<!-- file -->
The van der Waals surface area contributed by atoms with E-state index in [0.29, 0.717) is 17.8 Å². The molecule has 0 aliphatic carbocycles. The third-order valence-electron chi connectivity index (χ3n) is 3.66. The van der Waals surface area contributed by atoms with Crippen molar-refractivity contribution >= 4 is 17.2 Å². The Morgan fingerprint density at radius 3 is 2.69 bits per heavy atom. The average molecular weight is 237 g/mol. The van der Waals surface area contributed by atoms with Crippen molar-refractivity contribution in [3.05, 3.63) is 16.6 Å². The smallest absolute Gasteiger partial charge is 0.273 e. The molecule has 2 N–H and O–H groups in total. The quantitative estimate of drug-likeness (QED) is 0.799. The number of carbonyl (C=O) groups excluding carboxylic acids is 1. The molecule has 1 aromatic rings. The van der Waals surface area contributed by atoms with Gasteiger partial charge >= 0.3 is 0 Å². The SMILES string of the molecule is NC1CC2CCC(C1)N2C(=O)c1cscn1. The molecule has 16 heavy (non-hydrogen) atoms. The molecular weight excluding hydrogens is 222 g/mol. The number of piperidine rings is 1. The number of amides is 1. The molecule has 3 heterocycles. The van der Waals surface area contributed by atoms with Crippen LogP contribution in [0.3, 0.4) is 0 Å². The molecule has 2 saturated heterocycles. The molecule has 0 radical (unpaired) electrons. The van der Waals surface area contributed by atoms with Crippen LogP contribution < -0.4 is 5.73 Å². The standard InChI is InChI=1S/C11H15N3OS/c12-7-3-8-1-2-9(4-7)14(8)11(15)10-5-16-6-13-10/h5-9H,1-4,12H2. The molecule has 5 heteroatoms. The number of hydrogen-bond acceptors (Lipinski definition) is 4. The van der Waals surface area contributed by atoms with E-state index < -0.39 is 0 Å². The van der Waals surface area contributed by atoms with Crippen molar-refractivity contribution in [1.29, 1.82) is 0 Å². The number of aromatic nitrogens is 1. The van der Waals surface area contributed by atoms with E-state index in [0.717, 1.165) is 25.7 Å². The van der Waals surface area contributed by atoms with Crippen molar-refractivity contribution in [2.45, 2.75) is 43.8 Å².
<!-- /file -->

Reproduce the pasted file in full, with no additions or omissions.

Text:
The van der Waals surface area contributed by atoms with E-state index in [0.29, 0.717) is 17.8 Å². The molecule has 0 aliphatic carbocycles. The third-order valence-electron chi connectivity index (χ3n) is 3.66. The van der Waals surface area contributed by atoms with Crippen molar-refractivity contribution >= 4 is 17.2 Å². The Morgan fingerprint density at radius 3 is 2.69 bits per heavy atom. The average molecular weight is 237 g/mol. The van der Waals surface area contributed by atoms with Crippen molar-refractivity contribution in [3.05, 3.63) is 16.6 Å². The smallest absolute Gasteiger partial charge is 0.273 e. The molecule has 2 N–H and O–H groups in total. The quantitative estimate of drug-likeness (QED) is 0.799. The number of carbonyl (C=O) groups excluding carboxylic acids is 1. The molecule has 1 aromatic rings. The van der Waals surface area contributed by atoms with Gasteiger partial charge >= 0.3 is 0 Å². The SMILES string of the molecule is NC1CC2CCC(C1)N2C(=O)c1cscn1. The molecule has 16 heavy (non-hydrogen) atoms. The molecular weight excluding hydrogens is 222 g/mol. The number of piperidine rings is 1. The number of amides is 1. The molecule has 3 heterocycles. The van der Waals surface area contributed by atoms with Crippen LogP contribution in [0.3, 0.4) is 0 Å². The molecule has 2 saturated heterocycles. The molecule has 0 radical (unpaired) electrons. The van der Waals surface area contributed by atoms with Crippen LogP contribution < -0.4 is 5.73 Å². The standard InChI is InChI=1S/C11H15N3OS/c12-7-3-8-1-2-9(4-7)14(8)11(15)10-5-16-6-13-10/h5-9H,1-4,12H2. The molecule has 5 heteroatoms. The number of hydrogen-bond acceptors (Lipinski definition) is 4. The van der Waals surface area contributed by atoms with E-state index < -0.39 is 0 Å². The van der Waals surface area contributed by atoms with Crippen molar-refractivity contribution in [1.29, 1.82) is 0 Å². The number of aromatic nitrogens is 1. The van der Waals surface area contributed by atoms with E-state index in [0.717, 1.165) is 25.7 Å². The van der Waals surface area contributed by atoms with Crippen molar-refractivity contribution in [2.45, 2.75) is 43.8 Å².